So... you may have noticed over the summer that I love bugs. Ants, bumble bees, clear-winged hummingbird moths, beetles of all colors and kinds! And I found a cool field guide perfect for kids who want to learn more about insects.
Ultimate Explorer Field Guide: Insects
By Libby Romero
160 pages; ages 8-10
National Geographic Children’s Books, 2017
This is so much more than a field guide. Introductory pages tell where to find insects, how to be safe around insects (avoiding stings, bites, and defensive chemicals), and how to protect insects. Each page introduces an insect, giving its scientific name along with notes about ecology and behavior and photos. There are text boxes noting things to look for, listen to, plus hands-on activities (how to draw a dragonfly), plus plenty of “Insect Inspector” side bars. Every few pages you’ll find an “Insect Report” focusing on specific features: wings, how to tell an insect from a “bug”, and the art of insect deception.
Helpful back matter includes a photographic “Quick ID Guide”, a list of books and apps for discovering more, a glossary, and index. And all of that is in a pocket-sized guide with tough, flexible covers.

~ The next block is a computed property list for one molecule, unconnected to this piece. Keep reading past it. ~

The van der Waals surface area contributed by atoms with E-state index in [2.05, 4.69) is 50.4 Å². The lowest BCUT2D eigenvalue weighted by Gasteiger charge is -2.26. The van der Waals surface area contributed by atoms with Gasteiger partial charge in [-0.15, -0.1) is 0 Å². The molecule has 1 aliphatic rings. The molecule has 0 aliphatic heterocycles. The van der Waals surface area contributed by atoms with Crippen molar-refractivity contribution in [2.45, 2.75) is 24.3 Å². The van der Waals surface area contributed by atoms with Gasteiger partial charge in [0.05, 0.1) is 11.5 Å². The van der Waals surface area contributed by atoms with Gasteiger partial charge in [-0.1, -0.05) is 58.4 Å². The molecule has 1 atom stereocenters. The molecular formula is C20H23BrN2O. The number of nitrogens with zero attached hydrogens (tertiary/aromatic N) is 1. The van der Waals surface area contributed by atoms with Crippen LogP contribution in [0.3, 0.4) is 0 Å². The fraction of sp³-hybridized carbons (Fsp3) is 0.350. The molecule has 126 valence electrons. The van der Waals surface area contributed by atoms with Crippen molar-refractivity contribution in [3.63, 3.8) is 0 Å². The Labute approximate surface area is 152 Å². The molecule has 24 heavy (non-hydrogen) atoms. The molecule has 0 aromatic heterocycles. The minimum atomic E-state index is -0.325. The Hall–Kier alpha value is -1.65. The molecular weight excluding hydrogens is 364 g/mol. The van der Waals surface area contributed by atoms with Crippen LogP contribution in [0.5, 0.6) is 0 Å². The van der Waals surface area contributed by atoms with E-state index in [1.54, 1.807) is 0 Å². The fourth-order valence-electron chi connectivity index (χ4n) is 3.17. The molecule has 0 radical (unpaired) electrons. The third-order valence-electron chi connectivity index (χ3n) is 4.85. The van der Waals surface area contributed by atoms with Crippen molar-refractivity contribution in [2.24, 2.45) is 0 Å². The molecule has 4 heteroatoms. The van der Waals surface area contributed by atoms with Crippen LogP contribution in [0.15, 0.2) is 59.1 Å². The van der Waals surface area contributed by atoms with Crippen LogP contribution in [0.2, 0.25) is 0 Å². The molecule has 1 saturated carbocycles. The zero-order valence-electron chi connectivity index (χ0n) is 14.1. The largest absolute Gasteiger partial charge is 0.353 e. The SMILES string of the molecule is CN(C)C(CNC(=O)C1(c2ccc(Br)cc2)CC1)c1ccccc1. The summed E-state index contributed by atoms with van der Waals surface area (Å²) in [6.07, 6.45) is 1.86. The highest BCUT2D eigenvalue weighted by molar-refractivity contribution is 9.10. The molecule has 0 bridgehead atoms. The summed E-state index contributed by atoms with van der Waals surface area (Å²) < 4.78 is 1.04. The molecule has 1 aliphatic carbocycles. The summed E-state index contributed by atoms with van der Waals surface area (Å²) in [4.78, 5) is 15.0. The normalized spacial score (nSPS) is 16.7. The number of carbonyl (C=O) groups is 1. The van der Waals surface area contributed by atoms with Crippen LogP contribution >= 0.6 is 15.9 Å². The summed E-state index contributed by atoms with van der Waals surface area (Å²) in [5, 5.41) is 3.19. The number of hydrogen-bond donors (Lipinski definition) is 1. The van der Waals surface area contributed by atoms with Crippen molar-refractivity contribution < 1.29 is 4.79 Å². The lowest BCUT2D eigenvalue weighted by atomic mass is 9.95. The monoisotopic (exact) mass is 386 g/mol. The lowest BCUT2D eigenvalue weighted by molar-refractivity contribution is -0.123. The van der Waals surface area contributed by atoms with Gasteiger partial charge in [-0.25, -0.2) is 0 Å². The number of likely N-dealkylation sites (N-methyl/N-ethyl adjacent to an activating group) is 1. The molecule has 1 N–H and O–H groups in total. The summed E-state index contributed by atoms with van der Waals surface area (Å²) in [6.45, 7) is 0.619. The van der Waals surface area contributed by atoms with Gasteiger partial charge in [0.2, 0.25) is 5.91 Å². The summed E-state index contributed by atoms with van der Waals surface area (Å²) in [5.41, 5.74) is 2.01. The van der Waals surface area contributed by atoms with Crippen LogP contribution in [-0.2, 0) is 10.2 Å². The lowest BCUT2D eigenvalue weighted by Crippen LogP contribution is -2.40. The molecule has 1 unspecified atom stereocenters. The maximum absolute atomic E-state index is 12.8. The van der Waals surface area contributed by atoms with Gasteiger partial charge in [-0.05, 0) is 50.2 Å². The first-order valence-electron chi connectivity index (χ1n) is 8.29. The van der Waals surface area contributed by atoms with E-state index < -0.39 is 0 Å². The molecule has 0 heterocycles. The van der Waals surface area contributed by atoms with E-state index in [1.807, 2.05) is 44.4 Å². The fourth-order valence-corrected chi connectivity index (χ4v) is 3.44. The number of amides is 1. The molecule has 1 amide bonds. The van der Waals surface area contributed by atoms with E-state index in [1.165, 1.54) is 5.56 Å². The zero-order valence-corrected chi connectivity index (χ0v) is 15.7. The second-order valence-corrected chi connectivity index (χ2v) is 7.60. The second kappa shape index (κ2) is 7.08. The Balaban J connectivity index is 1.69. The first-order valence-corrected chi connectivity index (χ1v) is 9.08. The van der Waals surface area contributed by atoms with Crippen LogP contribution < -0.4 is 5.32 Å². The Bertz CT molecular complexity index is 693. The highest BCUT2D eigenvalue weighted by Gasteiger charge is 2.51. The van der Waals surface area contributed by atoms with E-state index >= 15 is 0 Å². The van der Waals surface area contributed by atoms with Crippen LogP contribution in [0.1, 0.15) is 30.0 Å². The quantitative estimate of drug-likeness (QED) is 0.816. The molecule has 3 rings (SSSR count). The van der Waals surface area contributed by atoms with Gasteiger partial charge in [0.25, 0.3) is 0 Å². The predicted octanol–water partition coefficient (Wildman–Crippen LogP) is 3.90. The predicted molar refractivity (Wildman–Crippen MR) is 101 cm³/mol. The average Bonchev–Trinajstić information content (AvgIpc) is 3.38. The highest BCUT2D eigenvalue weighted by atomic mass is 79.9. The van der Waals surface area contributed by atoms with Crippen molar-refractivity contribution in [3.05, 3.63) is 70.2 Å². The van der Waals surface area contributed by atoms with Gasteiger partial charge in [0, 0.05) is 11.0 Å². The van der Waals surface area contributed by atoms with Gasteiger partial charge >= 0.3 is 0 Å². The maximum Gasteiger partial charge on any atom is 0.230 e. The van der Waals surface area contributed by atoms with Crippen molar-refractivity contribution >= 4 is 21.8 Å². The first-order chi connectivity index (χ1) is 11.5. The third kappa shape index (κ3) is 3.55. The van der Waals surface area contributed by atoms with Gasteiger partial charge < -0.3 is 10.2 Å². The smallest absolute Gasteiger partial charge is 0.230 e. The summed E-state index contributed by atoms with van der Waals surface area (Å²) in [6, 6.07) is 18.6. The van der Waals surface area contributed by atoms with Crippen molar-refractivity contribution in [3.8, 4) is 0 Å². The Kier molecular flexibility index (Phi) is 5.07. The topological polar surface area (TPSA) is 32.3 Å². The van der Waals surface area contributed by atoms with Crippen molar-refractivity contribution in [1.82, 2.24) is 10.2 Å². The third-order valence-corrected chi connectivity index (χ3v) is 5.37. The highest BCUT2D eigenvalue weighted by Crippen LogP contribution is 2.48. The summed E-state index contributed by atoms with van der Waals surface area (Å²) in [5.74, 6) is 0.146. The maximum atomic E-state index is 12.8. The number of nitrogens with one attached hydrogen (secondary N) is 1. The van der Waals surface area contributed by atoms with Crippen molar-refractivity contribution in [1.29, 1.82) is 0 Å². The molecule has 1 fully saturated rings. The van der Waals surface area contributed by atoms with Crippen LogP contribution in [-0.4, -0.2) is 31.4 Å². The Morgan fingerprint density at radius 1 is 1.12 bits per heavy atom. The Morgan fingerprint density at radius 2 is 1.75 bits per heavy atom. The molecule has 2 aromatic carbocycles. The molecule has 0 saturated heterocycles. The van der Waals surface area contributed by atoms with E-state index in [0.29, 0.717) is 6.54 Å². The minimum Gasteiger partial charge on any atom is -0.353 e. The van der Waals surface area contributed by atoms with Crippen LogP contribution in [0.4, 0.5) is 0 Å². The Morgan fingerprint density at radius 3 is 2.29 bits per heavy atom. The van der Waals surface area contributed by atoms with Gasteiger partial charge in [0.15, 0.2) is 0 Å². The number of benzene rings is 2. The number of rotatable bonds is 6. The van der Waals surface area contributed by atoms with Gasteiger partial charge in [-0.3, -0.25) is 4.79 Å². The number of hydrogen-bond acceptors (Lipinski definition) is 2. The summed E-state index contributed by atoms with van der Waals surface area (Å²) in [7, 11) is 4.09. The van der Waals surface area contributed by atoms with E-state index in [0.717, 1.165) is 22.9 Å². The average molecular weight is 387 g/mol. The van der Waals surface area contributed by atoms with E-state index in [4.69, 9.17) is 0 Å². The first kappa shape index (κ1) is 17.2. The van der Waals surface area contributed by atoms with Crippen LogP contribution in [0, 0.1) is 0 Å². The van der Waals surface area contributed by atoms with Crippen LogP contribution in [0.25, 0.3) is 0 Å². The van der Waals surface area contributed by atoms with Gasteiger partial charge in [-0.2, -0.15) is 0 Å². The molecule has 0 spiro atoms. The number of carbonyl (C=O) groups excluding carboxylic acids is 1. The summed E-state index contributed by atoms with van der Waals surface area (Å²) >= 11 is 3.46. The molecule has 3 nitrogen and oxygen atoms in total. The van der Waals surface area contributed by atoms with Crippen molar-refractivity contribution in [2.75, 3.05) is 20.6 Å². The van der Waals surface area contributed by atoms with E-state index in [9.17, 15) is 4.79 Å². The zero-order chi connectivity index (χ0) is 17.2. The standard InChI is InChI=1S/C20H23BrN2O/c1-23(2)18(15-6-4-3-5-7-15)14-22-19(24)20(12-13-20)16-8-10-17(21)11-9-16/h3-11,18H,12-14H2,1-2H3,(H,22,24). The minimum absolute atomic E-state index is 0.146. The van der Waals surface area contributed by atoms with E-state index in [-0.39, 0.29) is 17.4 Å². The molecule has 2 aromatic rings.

by Stacy Tornio and Ken Keffer; illustrated by Rachel Riordan
104 pages; ages 5 - 13
Cornell Lab Publishing Group, 2016
The subtitle for this book is "activity journal and log book for young birders." It is meant to be written in, drawn in, shared with friends. Part activity book and part birding journal, Bird Brainiacs is the perfect book to tuck in a backpack, or toss in the picnic basket when heading off to the park. There are quizzes, “mad-lib” fill-in-the-blanks, games, nature challenges, personality questionnaires, word scrambles, and bird facts. I love the hands-on science stuff: a do-it-yourself bioblitz, bird count, and nest-watching. There are enough bird-log pages to get you started on a summer’s worth of birding plus some how-to-draw pages for the doodler in us all. I know the age range is for up to 13 years, but heck, this looks like fun for the whole family.
Drop by the STEM Friday blog for more science books and resources. Review copies from publishers.